You wanted candles lit for you and they are being lit.
Over the years you joked that not many people would come to your funeral – having no idea how soon that would be.
You found it funny that I wrote this blog anonymously and I know you read it sometimes in your kitchen in Sussex to keep up with what was happening in my life.
I never thought you would feature on it in this way, but you deserve people to know about you and so I am telling them – and using your real name – Sarah.
You died on Thursday night. You were only 40 something – it’s rude to say more. You’ve left behind a husband who adored you and three lovely children. They had a chance to hold your hand and say goodbye though no-one knows whether you could hear them.
When I last saw you just three months ago you were fighting fit. We went on a long walk and played table tennis. You were proud of your children. You loved your life in the country: walking the dogs, watching your son play rugby and your daughters swim and play hockey. And you spent time finding the best school that would suit each of them, even though it gave you a school run that takes an hour twice a day dropping them at three different places.
You used your skills as a lawyer to help at the Citizens Advice Bureau – at one stage you ran the branch, but you wanted to spend more time with your family I think and so went back to volunteering a few days a week. You helped many people who were confused and desperate often at the lowest points in their lives and you gave good accurate advice.
But I met you when I was 19, when we were students. You were my closest friend at college those first few years – though I cannot believe that we danced and jumped around to Wham at full volume simply to annoy the guys who lived below you. You often disputed my choice in clothes – as many others have since – and I still can’t wear a little black dress without remembering you saying at my 22nd birthday party. “Is that a dress – it’s more like a belt – surely you are not going out in that?” As the party was at my house I wasn’t – as I pointed out. Or the time you came to my room so we could go shopping and I was still in my pink paisley pyjamas. Again I was asked ”Surely you are not going out dressed like that?” I think you knew that wasn’t my intention but I decided to call your bluff and so we walked round Oxford with me in pyjamas and a leather jacket and black boots.
Our holiday together in Italy as students was legendary. It is hard to believe how many scrapes two 20 year old girls could get into – only partly because you so genuinely wanted to practise your Italian. “If you like, we go to Positano,” and “We know your ‘ouse” as we were trailed round Sorrento by young Italian men apparently keen to practise their English, became sayings in both our families many years on. But you felt it was my determination to get a tan that was equally to blame: sunbathing in M &S knickers (I still think they looked like bikini bottoms) and wearing shorts at all opportunities. I still don’t think it was my fault that man came off his motorbike but of course I was relieved he wasn’t seriously hurt. And thank you for lending me your shawl to wear as a skirt on various occasions over what became known as my “monastery dress” – meaning I wasn’t allowed in a monastery or any other religious place as it didn’t cover my shoulders or enough of my legs.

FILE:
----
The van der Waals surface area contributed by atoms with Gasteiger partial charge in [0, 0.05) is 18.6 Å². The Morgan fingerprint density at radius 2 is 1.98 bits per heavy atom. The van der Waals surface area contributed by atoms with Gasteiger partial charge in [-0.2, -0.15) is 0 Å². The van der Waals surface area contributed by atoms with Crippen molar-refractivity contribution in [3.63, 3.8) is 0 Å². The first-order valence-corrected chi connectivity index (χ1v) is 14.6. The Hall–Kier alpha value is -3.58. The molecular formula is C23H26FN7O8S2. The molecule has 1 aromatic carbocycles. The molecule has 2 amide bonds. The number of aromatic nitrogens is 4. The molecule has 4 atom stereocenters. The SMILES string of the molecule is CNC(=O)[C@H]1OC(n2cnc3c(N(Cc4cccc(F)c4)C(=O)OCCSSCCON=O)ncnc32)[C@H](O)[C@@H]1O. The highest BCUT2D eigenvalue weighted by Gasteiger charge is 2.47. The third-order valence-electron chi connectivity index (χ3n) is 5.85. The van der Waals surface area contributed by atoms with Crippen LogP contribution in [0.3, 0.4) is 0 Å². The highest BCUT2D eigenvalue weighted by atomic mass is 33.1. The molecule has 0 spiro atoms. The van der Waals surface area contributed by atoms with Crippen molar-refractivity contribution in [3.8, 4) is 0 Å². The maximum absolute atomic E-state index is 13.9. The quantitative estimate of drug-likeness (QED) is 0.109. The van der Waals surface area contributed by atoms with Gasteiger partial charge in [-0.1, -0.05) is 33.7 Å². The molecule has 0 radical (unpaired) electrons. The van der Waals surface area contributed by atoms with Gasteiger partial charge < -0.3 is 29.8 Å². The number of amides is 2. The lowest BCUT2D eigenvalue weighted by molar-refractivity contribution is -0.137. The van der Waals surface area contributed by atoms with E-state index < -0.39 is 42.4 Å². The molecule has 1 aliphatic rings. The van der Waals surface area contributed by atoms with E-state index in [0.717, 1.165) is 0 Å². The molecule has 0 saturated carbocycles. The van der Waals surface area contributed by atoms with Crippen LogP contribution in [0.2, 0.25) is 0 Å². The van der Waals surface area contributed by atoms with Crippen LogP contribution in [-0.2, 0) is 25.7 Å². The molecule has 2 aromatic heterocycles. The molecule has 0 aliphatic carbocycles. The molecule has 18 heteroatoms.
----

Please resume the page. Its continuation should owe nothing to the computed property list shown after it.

I learned on that holiday that you didn’t think you were beautiful. I never understood it and I don’t think you believed me. But I always thought you were.
Despite three weeks in Italy, we went away together again to Portugal – a place I loved which was slightly ruined for you as you came quite quickly to be bored of fresh sardines. I have a great memory of lying on a white beach on the Atlantic coast swimming and chatting and laughing – just before I realised that sunbathing all day with very little to drink had given me sunstroke. I could hardly walk, but you got me back to the bus-stop and the hotel and all was fine by the next day.
Then we grew up. You got married and had children several years before me and for a while perhaps we had less in common.
But we’ve always kept in touch – as we have with the rest of the girls – and boys- from college. We went back sometimes most recently to a ball where we drank til dawn and danced to Scouting for Girls, even though I boycotted them after they sang something very rude about girls. She’s so Lovely now reminds me of you. We’ve spent many weekends with our families together – the night-time barbecue outside became a tradition where however many layers I started off in I always had to borrow another jumper from you or your husband. I even suggested another holiday – all nine of us – and we might perhaps have gone one day.
But three weeks ago you started to feel unwell and you took to your bed. You went to hospital a few times, but they didn’t know what was wrong. Then on Boxing Day you seemed much worse and were taken to hospital and quickly transferred to a London hospital and intensive care. Your husband telephoned to let me know we would not see you on New Year’s Day as you weren’t well and had been taken to hospital.
It seems a lifetime ago but it was only about a week. On Wednesday you had surgery as they tried to find out what was wrong. I went to Westminster Cathedral as you had asked for a candle to be lit. You never woke up. You don’t know this but you had a very rare and aggressive form of cancer. You could not have survived.
It’s very hard for us to believe you are gone, but you are wrong that there will not be many people at your funeral. We will all be there. We will support your husband and your children as best we can for the weeks, months and years to come.
And just for the record – you were always beautiful.